So, yeah, I’m worried a bit.
As we close 2010, there’s no particular sign that things are heading in the right direction. Sales are soft, there are no periodical comics selling over 100k copies for three of the last four reported months, at least as the numbers are interpreted by ICv2 or John Jackson Miller (though, of course, those numbers are off by some amount — generally accepted to be in the 20% range — as sales from Diamond UK aren’t reported in the American charts).
Obviously, we’re somewhere in a recession. While it may have “officially ended” in June of 2009, the economy hasn’t particularly recovered in any fashion that the average working American might be able to detect. Unemployment is still radically high — in California where I live, the unemployment rate is currently sitting at 12%, while for the US overall (and San Francisco in particular) it is 9.3%, according to that chart.
That’s a lot of people without work (and, of course, like all statistics, doesn’t necessarily paint the full picture of what’s going on)
The thing is, during the last couple of economic downturns, comics did reasonably well (at least in my store). The conventional wisdom has been “comics are a low cost, high entertainment item, and that’s attractive in bad economic times”
But this economic downturn? Look, the general advice when someone asks “How’s business?” is to be bubbly and upbeat; you always want to appear strong and confident so that consumers have confidence in you as well. That’s good advice, and one I certainly practice in the store, but in this column I really feel like I need to be honest and forthright: seventeen of the last nineteen months our sales have been down compared to the same month a year before. In most cases by at-or-near double digits. Now, four of those months have had heavy construction in our neighborhood (e.g. closing four lanes down to two kind of heavy, on a major cross-town artery), and the huge impact of that (which still lingers a bit) shouldn’t be understated, but still, that’s not exactly good news.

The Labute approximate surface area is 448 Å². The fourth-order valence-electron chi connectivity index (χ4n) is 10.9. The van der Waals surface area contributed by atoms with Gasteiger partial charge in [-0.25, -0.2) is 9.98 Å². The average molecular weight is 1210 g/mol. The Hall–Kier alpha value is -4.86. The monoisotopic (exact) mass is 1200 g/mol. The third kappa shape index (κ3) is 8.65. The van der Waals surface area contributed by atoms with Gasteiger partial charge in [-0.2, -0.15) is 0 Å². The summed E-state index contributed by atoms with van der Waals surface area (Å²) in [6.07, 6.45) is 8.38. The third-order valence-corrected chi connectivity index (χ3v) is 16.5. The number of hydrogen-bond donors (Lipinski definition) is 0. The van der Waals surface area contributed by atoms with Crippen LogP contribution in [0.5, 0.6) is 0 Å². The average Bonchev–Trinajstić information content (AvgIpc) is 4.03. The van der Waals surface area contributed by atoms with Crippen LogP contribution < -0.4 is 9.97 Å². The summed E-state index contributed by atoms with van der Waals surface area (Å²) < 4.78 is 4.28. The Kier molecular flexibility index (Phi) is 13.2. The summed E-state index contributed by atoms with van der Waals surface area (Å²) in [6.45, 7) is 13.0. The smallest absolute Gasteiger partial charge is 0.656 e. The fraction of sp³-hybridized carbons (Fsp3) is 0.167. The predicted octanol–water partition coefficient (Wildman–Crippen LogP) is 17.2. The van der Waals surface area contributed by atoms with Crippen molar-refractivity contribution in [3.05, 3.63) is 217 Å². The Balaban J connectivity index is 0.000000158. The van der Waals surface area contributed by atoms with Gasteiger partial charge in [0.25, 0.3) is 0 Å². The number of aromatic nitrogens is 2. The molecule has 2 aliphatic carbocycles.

Well, what’s good news is that November ’10 broke that trend and we were up by nearly 5%, and, so far, December’s looking hopeful as well, and I’ve instituted some prudent cost-cutting measures so the impact on profit isn’t as great, but, in general the market as a whole doesn’t look like it’s heading in the right direction.
It isn’t that we have fewer customers coming in — in my store we’re actually net positive on number of subscribers over the last two years (though they are coming in less frequently, as a body), and customer counts on book buyers are strongly up, too — but rather that the core periodical business is weakening due to the Chickens finally coming Home To Roost.
“Event Marketing” ultimately conditioned the majority of consumers to not want books that weren’t part of events, weren’t part of the “core continuity.” The over-proliferation of line expansions (seriously who wants eleven different “Thor” comics solicited to ship in a single month? Thor, historically, can barely support a single title) did the same. The movement of focus of the market from “mostly long-term ongoing series, with a few minis and one-shots” to “mostly mini-series and one-shots” has led customers to be skittish about new titles and makes every “jumping on” point a “jumping off” one instead.
The trend of “deconstructed” storytelling, where writers aren’t as focused on writing jam-packed single issues, but, rather stories paced for the “inevitable” collection, when coupled with the incredibly stupid and greedy price increases has directly conditioned many buyers to look for reasons to not buy a new book.
When you bundle all of these trends together it’s really no surprise that periodical sales are down in the way that they are.
Two or three years ago, people were eager for new material — it was fairly routine for me to see something up to half of our subscription base to jump in on brand new titles. Today? Twenty percent can be considered stellar. Rack sales are the same. Hell, 2-3 years ago I wouldn’t even consider not racking (even if for a single copy) the full and entire line of Marvel and DC comics. Today something like 20% of what those publishers are producing I’m ordering almost entirely to pre-orders. And those pre-orders are dropping.